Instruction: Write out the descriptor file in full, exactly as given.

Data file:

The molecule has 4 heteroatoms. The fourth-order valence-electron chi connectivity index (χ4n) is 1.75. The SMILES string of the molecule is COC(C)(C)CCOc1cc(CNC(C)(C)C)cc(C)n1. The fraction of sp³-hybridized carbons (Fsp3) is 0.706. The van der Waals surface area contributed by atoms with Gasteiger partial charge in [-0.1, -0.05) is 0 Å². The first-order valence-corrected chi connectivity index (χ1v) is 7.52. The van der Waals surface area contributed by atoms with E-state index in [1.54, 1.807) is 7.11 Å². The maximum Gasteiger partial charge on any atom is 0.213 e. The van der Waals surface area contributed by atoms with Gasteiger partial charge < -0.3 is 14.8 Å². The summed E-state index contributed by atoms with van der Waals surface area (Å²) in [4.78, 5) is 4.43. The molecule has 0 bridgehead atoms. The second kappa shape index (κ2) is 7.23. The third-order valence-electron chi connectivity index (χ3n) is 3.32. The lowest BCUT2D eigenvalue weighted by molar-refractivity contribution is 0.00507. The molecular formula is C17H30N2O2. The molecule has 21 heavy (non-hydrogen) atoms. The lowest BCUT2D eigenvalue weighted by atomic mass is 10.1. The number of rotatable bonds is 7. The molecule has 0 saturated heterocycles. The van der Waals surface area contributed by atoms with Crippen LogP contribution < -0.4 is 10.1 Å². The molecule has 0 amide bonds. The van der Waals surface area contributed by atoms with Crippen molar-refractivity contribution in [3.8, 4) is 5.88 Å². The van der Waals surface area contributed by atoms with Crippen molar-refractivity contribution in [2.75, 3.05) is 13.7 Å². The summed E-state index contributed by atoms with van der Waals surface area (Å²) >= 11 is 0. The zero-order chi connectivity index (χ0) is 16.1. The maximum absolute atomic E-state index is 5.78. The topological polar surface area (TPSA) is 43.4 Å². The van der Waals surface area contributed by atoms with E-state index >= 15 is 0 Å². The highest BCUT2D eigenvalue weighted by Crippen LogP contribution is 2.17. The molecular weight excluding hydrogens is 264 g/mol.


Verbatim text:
The molecule has 4 heteroatoms. The fourth-order valence-electron chi connectivity index (χ4n) is 1.75. The SMILES string of the molecule is COC(C)(C)CCOc1cc(CNC(C)(C)C)cc(C)n1. The fraction of sp³-hybridized carbons (Fsp3) is 0.706. The van der Waals surface area contributed by atoms with Gasteiger partial charge in [-0.1, -0.05) is 0 Å². The first-order valence-corrected chi connectivity index (χ1v) is 7.52. The van der Waals surface area contributed by atoms with E-state index in [1.54, 1.807) is 7.11 Å². The maximum Gasteiger partial charge on any atom is 0.213 e. The van der Waals surface area contributed by atoms with Gasteiger partial charge < -0.3 is 14.8 Å². The summed E-state index contributed by atoms with van der Waals surface area (Å²) in [4.78, 5) is 4.43. The molecule has 0 bridgehead atoms. The second kappa shape index (κ2) is 7.23. The third-order valence-electron chi connectivity index (χ3n) is 3.32. The lowest BCUT2D eigenvalue weighted by molar-refractivity contribution is 0.00507. The molecular formula is C17H30N2O2. The molecule has 21 heavy (non-hydrogen) atoms. The lowest BCUT2D eigenvalue weighted by atomic mass is 10.1. The number of rotatable bonds is 7. The molecule has 0 saturated heterocycles. The van der Waals surface area contributed by atoms with Crippen LogP contribution < -0.4 is 10.1 Å². The molecule has 0 amide bonds. The van der Waals surface area contributed by atoms with Crippen molar-refractivity contribution in [3.8, 4) is 5.88 Å². The van der Waals surface area contributed by atoms with Crippen molar-refractivity contribution in [2.75, 3.05) is 13.7 Å². The summed E-state index contributed by atoms with van der Waals surface area (Å²) >= 11 is 0. The zero-order chi connectivity index (χ0) is 16.1. The maximum absolute atomic E-state index is 5.78. The topological polar surface area (TPSA) is 43.4 Å². The van der Waals surface area contributed by atoms with E-state index >= 15 is 0 Å². The highest BCUT2D eigenvalue weighted by Crippen LogP contribution is 2.17. The molecular weight excluding hydrogens is 264 g/mol.